Monday, November 30, 2009

the Nashville Scene has been especially kind to us this week

Waffle Shop
Waffle House of Worship
Jim Ridley

The past eight decades have seen Church Street blossom, wither and fade as the hub of downtown Nashville life, but one thing has remained constant for 83 years: waffles. The Downtown Presbyterian Church’s annual tradition dates back to 1926 and the days when tired shoppers needed to fortify themselves for Church Street’s holiday bustle with a plate of hand-pressed waffles, turkey hash and grits. The stores are gone, alas, but $6 still buys you that same hearty lunch, with proceeds going toward the church’s building restoration fund and its efforts for the homeless. Stop by also for the church’s craft and bake sale, or to take a tour of the church and its newly renovated 1913 Milnar organ.

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Three Ways Different at Twist
Three Way Plus One
Joe Nolan

This month Twist continues to consistently bring diverse artists and work to the Gallery Crawl. This holiday season finds Rob McClurg, Dona Berotti and Cristina Viscu presenting a group show featuring ceramics, glass and—the highlight of the exhibit—Viscu's graphite drawings, which are as impressive for their emotional weight as they are for their draftsmanship. 3 Ways Different will be on display in Arcade 73 while Twist's space in Arcade 58 will feature a solo show by Sarah Shearer. Shearer's colorful canvases are figurative and narrative and are often populated by women in period gowns or hidden behind antique masks, alluding to the mysteries that inhabit our relationships with one another and the day-to-day world around us.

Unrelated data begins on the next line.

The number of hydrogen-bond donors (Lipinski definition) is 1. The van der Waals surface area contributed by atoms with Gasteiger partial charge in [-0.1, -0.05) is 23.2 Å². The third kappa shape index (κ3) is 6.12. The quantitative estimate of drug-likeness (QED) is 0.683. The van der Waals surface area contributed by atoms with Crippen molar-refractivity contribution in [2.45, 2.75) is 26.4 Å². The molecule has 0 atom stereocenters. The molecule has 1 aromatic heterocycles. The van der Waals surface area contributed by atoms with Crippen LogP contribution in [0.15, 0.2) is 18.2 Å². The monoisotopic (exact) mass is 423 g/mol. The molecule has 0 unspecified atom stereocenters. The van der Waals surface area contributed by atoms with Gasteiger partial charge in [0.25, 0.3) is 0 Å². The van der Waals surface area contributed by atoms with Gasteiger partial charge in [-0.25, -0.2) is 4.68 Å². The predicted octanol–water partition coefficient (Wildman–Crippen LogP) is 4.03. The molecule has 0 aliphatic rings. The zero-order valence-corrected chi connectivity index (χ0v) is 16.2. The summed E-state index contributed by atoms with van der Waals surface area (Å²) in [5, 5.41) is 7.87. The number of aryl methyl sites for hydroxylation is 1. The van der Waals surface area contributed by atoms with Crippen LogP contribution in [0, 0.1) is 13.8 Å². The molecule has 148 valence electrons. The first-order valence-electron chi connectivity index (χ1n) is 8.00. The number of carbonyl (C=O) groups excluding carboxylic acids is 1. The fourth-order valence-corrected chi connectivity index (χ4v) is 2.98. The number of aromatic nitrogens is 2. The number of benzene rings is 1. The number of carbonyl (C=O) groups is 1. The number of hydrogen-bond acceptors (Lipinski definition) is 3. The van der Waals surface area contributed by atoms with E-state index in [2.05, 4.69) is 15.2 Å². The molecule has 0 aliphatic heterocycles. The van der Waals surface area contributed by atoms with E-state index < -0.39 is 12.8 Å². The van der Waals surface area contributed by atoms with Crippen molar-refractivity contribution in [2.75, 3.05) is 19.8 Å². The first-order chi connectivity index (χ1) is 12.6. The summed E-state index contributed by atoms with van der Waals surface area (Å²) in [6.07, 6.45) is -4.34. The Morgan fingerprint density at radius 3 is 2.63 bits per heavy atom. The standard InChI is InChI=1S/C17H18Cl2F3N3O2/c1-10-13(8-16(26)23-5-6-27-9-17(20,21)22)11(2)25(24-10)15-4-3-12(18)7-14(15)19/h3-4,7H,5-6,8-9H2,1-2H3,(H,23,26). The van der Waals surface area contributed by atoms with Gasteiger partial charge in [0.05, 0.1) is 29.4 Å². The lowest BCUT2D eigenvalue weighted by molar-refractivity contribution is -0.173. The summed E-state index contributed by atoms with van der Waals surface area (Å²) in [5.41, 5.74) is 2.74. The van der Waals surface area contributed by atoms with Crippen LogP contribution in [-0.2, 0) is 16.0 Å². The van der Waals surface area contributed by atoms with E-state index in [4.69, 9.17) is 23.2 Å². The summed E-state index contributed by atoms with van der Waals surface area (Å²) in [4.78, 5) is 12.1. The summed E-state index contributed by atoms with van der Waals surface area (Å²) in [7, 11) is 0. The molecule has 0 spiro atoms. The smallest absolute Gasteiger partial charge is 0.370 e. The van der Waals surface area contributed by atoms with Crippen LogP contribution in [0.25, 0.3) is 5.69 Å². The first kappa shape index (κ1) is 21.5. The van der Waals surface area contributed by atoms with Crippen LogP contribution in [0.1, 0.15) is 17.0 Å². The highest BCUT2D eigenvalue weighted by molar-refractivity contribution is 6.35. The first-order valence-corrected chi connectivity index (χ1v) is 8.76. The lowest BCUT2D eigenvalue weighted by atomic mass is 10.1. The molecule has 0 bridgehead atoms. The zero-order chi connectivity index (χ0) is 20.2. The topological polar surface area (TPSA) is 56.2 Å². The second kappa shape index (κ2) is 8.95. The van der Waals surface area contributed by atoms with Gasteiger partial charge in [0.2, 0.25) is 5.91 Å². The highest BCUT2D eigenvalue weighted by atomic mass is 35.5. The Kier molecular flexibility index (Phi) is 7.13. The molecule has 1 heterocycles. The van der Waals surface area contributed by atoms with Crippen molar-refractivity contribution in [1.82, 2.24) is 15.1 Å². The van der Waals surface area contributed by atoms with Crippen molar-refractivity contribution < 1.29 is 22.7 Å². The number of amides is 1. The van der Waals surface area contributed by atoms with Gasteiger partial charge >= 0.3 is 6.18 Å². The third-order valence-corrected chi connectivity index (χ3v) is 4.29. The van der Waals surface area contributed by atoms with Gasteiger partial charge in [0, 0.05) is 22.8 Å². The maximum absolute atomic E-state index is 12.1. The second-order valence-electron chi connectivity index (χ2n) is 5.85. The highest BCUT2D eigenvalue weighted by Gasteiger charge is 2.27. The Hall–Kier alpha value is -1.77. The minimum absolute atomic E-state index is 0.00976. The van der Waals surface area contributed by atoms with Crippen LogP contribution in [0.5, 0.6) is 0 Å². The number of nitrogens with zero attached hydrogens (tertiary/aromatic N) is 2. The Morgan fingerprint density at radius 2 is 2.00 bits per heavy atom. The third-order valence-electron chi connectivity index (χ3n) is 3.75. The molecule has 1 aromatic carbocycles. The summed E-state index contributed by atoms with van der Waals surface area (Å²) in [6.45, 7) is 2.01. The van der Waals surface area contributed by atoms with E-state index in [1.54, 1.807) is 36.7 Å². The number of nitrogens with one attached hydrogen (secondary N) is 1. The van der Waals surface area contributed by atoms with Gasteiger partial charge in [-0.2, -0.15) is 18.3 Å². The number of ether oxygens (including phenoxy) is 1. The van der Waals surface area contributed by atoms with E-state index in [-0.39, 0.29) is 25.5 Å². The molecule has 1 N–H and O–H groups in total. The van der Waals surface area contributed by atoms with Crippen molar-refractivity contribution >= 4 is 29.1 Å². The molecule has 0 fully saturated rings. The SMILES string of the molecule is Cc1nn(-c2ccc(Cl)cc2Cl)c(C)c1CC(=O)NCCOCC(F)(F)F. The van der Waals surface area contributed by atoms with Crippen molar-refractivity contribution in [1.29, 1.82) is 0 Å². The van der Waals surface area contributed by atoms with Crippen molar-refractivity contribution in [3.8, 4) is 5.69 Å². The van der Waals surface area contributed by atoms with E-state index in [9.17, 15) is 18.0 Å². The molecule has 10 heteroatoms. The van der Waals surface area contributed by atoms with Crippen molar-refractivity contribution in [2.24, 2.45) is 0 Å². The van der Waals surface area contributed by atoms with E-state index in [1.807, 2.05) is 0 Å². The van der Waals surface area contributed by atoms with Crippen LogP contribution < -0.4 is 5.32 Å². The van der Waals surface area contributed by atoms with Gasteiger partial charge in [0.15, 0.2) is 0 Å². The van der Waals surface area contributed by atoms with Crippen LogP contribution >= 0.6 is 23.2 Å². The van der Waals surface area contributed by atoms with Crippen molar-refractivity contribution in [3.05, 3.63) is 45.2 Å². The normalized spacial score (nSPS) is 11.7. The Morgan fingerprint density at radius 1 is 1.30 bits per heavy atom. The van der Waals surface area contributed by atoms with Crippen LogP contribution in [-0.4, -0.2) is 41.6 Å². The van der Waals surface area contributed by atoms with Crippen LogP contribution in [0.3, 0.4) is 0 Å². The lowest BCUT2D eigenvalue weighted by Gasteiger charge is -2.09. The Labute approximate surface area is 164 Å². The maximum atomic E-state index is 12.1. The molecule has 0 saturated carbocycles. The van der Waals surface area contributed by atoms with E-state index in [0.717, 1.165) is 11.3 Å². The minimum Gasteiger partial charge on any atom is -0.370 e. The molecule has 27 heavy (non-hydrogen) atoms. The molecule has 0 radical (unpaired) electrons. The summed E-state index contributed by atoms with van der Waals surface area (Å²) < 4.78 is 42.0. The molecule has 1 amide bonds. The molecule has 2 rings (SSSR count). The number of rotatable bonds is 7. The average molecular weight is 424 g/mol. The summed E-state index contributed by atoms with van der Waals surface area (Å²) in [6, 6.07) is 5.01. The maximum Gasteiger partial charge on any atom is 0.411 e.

Opening Reception 6-9 p.m., Dec. 5.
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Handmade in the Arcade
The Handmade Tale
Steve Haruch

Since so much of the junk lining store shelves was manufactured in some horrible, lead-belching plant where workers are routinely sickened by fumes, maimed by machinery or exhausted by the brutal pace, it’s at the very least a conscionable act to browse the cottage-industrial wares on display at Handmade in the Arcade. The craft fair and artisan market will feature the handiwork—featuring recycled and reclaimed materials—of local artists including Gathering Spriggs, Amanda Conley, Elizabeth Chandler, Julie Morris, Kim Smith, Ken and Melody Shipley, Valerie Harrell, Freshie and Zero, to name but a few. Books, T-shirts, jewelry and pottery will be among the items available, with prices ranging from $5 to $150.